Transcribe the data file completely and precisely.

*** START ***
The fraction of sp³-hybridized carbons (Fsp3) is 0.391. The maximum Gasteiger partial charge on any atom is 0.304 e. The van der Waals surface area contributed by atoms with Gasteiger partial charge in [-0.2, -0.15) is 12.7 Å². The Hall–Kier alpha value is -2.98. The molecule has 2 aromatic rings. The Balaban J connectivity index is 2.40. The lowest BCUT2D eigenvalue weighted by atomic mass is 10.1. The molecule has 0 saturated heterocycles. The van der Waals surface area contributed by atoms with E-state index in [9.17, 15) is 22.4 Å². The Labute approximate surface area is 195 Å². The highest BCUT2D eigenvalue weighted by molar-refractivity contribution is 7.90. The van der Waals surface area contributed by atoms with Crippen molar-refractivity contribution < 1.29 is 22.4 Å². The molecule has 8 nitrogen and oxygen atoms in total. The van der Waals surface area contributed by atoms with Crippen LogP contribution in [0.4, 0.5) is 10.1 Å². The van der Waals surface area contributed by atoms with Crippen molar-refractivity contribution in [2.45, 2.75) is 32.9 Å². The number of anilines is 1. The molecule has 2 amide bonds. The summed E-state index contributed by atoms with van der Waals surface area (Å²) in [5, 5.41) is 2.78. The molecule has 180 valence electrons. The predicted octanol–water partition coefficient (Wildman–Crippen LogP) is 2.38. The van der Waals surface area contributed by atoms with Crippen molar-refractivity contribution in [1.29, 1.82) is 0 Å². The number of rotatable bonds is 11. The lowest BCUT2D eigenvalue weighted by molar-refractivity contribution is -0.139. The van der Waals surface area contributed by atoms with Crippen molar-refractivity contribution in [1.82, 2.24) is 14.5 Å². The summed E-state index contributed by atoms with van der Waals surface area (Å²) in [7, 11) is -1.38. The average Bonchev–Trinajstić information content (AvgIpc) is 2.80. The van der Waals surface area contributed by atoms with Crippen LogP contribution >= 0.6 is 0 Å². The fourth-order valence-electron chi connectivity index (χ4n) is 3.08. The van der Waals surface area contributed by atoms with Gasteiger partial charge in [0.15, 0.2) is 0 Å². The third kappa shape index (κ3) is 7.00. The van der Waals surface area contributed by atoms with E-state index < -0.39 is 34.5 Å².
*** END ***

The fraction of sp³-hybridized carbons (Fsp3) is 0.391. The maximum Gasteiger partial charge on any atom is 0.304 e. The van der Waals surface area contributed by atoms with Gasteiger partial charge in [-0.2, -0.15) is 12.7 Å². The Hall–Kier alpha value is -2.98. The molecule has 2 aromatic rings. The Balaban J connectivity index is 2.40. The lowest BCUT2D eigenvalue weighted by atomic mass is 10.1. The molecule has 0 saturated heterocycles. The van der Waals surface area contributed by atoms with E-state index in [9.17, 15) is 22.4 Å². The Labute approximate surface area is 195 Å². The highest BCUT2D eigenvalue weighted by molar-refractivity contribution is 7.90. The van der Waals surface area contributed by atoms with Crippen molar-refractivity contribution < 1.29 is 22.4 Å². The molecule has 8 nitrogen and oxygen atoms in total. The van der Waals surface area contributed by atoms with Crippen LogP contribution in [0.4, 0.5) is 10.1 Å². The van der Waals surface area contributed by atoms with Crippen molar-refractivity contribution in [2.45, 2.75) is 32.9 Å². The number of anilines is 1. The molecule has 2 amide bonds. The summed E-state index contributed by atoms with van der Waals surface area (Å²) in [5, 5.41) is 2.78. The molecule has 180 valence electrons. The predicted octanol–water partition coefficient (Wildman–Crippen LogP) is 2.38. The van der Waals surface area contributed by atoms with Crippen molar-refractivity contribution in [1.29, 1.82) is 0 Å². The number of rotatable bonds is 11. The lowest BCUT2D eigenvalue weighted by molar-refractivity contribution is -0.139. The van der Waals surface area contributed by atoms with Crippen molar-refractivity contribution in [1.82, 2.24) is 14.5 Å². The summed E-state index contributed by atoms with van der Waals surface area (Å²) in [7, 11) is -1.38. The average Bonchev–Trinajstić information content (AvgIpc) is 2.80. The van der Waals surface area contributed by atoms with Crippen LogP contribution >= 0.6 is 0 Å². The fourth-order valence-electron chi connectivity index (χ4n) is 3.08. The van der Waals surface area contributed by atoms with Gasteiger partial charge in [0.15, 0.2) is 0 Å². The third kappa shape index (κ3) is 7.00. The van der Waals surface area contributed by atoms with E-state index < -0.39 is 34.5 Å².